The timing is critical. As you know, Ramadan begins on Sunday, and in other parts of the Arab world, it has been used by extremists to unleash terrorism. Furthermore, the failure of the troop withdrawal.. in addition to the Iraqi bombing, may make this a perfect time for [extremists] to attack sending the two populations into a tailspin of violence. This new path could be a way to engage Islam and Judaism now, or very soon, in a way that will make them a powerful symbolic force for pursuing peace and valuing the lives of others, even as the political and land issues remain bitter for now, and divisive, with no concrete end to the negotiations in sight. I firmly believe, based on the evidence, that cultural processes, and the symbolic power of gestures by major leaders, have an extremely powerful effect on populations, one that may bring about the realignment of political forces that we need in Israel and the Territories to move forward.

Thank you very much for considering this, and I will be glad to pursue this further with you at any time.


Rabbi Dr Marc Gopin
Center for Strategic and International Studies
George Mason University

Wednesday, July 25, 2007

Sara Roy - A Jewish Plea

I grew up in a home where Judaism was defined and practiced not so much as a religion but as a system of ethics and culture. God was present but not central. Israel and the notion of a Jewish homeland were very important to my parents, who survived Auschwitz, Chelmno and Buchenwald. But unlike many of their friends, my parents were not uncritical of Israel. Obedience to a state was not a primary Jewish value, especially after the Holocaust. Judaism provided the context for Jewish life, for values and beliefs that were not dependent upon national or territorial boundaries, but transcended them to include the other, always the other. For my mother and father Judaism meant bearing witness, raging against injustice and refusing silence. It meant compassion, tolerance, and rescue. In the absence of these imperatives, they taught me, we cease to be Jews.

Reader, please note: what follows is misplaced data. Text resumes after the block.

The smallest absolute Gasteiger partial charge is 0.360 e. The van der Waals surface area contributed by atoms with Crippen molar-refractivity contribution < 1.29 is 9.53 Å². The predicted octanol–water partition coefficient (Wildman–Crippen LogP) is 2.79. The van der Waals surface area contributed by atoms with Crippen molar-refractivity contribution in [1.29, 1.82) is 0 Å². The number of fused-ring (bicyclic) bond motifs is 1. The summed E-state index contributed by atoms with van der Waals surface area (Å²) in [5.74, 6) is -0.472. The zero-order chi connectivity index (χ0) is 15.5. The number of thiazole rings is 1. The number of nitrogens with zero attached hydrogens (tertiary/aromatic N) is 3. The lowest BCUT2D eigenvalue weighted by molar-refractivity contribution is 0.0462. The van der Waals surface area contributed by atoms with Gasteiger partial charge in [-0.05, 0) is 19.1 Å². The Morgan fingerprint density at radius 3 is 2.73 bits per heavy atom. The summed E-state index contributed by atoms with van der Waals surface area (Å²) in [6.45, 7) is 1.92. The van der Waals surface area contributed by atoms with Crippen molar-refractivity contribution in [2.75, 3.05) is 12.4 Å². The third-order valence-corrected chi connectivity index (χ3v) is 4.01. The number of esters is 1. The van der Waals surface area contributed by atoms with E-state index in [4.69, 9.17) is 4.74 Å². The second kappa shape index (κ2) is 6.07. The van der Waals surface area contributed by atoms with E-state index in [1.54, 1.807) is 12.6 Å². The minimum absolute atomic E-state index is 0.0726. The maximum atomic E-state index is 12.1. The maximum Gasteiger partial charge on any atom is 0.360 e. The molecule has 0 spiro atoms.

Many of the people, both Jewish and others, who write about Palestinians and Arabs fail to accept the fundamental humanity of the people they are writing about, a failing born of ignorance, fear and racism. Within the organized Jewish community especially, it has always been unacceptable to claim that Arabs, Palestinians especially, are like us, that they, too, possess an essential humanity and must be included within our moral boundaries..

Why is it so difficult, even impossible to incorporate Palestinians and other Arab peoples into the Jewish understanding of history?..

In [the Israeli mindset], compassion and conscience are dismissed as weakness, ..pinpoint surgical strikes constitute restraint and civility and momentary ceasefires, acts of humanity and kindness. "Leave your home, we are going to destroy it." Several minutes later another home in Gaza, another history, is taken, crushed.. Our warnings have another purpose: they make our actions legitimate and our desire for legitimacy is unbounded, voracious. This is perhaps the only thing Palestinians (and now the Lebanese) have withheld from us, this object of our desire.